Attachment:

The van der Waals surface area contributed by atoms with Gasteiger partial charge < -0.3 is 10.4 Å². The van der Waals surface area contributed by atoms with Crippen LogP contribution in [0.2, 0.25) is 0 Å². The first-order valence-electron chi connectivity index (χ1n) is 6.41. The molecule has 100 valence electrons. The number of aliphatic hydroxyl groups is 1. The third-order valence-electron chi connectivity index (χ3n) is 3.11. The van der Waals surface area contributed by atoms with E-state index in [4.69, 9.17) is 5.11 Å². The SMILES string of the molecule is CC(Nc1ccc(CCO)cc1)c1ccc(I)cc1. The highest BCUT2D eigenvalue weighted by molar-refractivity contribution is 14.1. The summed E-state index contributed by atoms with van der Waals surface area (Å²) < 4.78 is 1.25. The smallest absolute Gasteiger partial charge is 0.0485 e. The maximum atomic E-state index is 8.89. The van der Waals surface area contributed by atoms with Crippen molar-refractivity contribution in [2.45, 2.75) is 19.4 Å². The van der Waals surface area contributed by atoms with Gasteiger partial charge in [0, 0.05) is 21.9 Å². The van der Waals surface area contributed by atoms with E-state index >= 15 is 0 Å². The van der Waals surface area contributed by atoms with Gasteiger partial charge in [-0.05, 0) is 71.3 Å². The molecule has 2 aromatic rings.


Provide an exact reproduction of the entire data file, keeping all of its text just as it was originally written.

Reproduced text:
The van der Waals surface area contributed by atoms with Gasteiger partial charge < -0.3 is 10.4 Å². The van der Waals surface area contributed by atoms with Crippen LogP contribution in [0.2, 0.25) is 0 Å². The first-order valence-electron chi connectivity index (χ1n) is 6.41. The molecule has 100 valence electrons. The number of aliphatic hydroxyl groups is 1. The third-order valence-electron chi connectivity index (χ3n) is 3.11. The van der Waals surface area contributed by atoms with E-state index in [4.69, 9.17) is 5.11 Å². The SMILES string of the molecule is CC(Nc1ccc(CCO)cc1)c1ccc(I)cc1. The highest BCUT2D eigenvalue weighted by molar-refractivity contribution is 14.1. The summed E-state index contributed by atoms with van der Waals surface area (Å²) < 4.78 is 1.25. The smallest absolute Gasteiger partial charge is 0.0485 e. The maximum atomic E-state index is 8.89. The van der Waals surface area contributed by atoms with Crippen molar-refractivity contribution in [2.45, 2.75) is 19.4 Å². The van der Waals surface area contributed by atoms with Gasteiger partial charge in [0, 0.05) is 21.9 Å². The van der Waals surface area contributed by atoms with E-state index >= 15 is 0 Å². The van der Waals surface area contributed by atoms with Gasteiger partial charge in [-0.05, 0) is 71.3 Å². The molecule has 2 aromatic rings.